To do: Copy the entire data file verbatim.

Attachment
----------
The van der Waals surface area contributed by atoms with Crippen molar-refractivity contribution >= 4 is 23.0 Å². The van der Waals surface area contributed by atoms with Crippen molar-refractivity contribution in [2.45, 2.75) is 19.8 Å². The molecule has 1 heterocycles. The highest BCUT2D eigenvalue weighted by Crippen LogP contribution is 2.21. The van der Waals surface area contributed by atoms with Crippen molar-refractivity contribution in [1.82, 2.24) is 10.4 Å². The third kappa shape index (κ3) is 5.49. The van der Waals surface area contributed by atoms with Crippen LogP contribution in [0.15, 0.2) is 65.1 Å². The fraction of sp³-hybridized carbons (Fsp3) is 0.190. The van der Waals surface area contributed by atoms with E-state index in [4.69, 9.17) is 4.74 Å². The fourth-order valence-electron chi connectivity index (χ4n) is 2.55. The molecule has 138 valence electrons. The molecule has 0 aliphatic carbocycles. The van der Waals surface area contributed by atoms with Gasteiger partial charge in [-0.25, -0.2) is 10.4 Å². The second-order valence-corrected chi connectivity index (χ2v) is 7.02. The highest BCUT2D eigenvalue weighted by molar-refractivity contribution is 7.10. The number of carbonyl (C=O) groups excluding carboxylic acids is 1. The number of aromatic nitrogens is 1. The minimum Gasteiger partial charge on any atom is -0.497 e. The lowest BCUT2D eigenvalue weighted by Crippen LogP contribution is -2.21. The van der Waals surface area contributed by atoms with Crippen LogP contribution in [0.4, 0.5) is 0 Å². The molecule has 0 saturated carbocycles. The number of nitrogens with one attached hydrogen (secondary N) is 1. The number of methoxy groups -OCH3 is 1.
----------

The van der Waals surface area contributed by atoms with Crippen molar-refractivity contribution >= 4 is 23.0 Å². The van der Waals surface area contributed by atoms with Crippen molar-refractivity contribution in [2.45, 2.75) is 19.8 Å². The molecule has 1 heterocycles. The highest BCUT2D eigenvalue weighted by Crippen LogP contribution is 2.21. The van der Waals surface area contributed by atoms with Crippen molar-refractivity contribution in [1.82, 2.24) is 10.4 Å². The third kappa shape index (κ3) is 5.49. The van der Waals surface area contributed by atoms with Crippen LogP contribution in [0.15, 0.2) is 65.1 Å². The fraction of sp³-hybridized carbons (Fsp3) is 0.190. The van der Waals surface area contributed by atoms with E-state index in [4.69, 9.17) is 4.74 Å². The fourth-order valence-electron chi connectivity index (χ4n) is 2.55. The molecule has 138 valence electrons. The molecule has 0 aliphatic carbocycles. The van der Waals surface area contributed by atoms with Gasteiger partial charge in [-0.25, -0.2) is 10.4 Å². The second-order valence-corrected chi connectivity index (χ2v) is 7.02. The highest BCUT2D eigenvalue weighted by molar-refractivity contribution is 7.10. The number of carbonyl (C=O) groups excluding carboxylic acids is 1. The number of aromatic nitrogens is 1. The minimum Gasteiger partial charge on any atom is -0.497 e. The lowest BCUT2D eigenvalue weighted by Crippen LogP contribution is -2.21. The van der Waals surface area contributed by atoms with Crippen LogP contribution in [0.4, 0.5) is 0 Å². The molecule has 0 saturated carbocycles. The number of nitrogens with one attached hydrogen (secondary N) is 1. The number of methoxy groups -OCH3 is 1.